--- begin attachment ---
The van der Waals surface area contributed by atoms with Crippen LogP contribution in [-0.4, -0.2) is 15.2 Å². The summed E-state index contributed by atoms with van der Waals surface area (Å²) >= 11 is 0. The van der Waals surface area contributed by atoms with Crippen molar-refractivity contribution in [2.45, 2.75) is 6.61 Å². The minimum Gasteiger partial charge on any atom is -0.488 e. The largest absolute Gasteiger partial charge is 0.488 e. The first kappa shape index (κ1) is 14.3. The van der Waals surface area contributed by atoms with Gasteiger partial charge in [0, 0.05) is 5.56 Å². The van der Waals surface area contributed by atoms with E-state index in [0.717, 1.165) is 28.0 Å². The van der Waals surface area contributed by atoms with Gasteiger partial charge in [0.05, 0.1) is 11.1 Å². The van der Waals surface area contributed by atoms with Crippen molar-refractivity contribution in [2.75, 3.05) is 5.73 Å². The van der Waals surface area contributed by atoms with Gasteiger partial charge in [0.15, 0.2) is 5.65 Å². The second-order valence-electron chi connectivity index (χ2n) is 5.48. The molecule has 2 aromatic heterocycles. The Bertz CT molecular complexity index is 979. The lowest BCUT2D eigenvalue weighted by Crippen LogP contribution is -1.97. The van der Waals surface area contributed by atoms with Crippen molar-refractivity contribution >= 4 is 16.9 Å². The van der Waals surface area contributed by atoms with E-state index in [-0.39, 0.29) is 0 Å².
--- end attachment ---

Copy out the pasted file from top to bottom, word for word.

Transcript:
The van der Waals surface area contributed by atoms with Crippen LogP contribution in [-0.4, -0.2) is 15.2 Å². The summed E-state index contributed by atoms with van der Waals surface area (Å²) >= 11 is 0. The van der Waals surface area contributed by atoms with Crippen molar-refractivity contribution in [2.45, 2.75) is 6.61 Å². The minimum Gasteiger partial charge on any atom is -0.488 e. The largest absolute Gasteiger partial charge is 0.488 e. The first kappa shape index (κ1) is 14.3. The van der Waals surface area contributed by atoms with Gasteiger partial charge in [0, 0.05) is 5.56 Å². The van der Waals surface area contributed by atoms with E-state index in [0.717, 1.165) is 28.0 Å². The van der Waals surface area contributed by atoms with Gasteiger partial charge in [0.05, 0.1) is 11.1 Å². The van der Waals surface area contributed by atoms with Crippen molar-refractivity contribution in [2.75, 3.05) is 5.73 Å². The van der Waals surface area contributed by atoms with Gasteiger partial charge in [0.15, 0.2) is 5.65 Å². The second-order valence-electron chi connectivity index (χ2n) is 5.48. The molecule has 2 aromatic heterocycles. The Bertz CT molecular complexity index is 979. The lowest BCUT2D eigenvalue weighted by Crippen LogP contribution is -1.97. The van der Waals surface area contributed by atoms with Crippen molar-refractivity contribution >= 4 is 16.9 Å². The van der Waals surface area contributed by atoms with E-state index in [-0.39, 0.29) is 0 Å².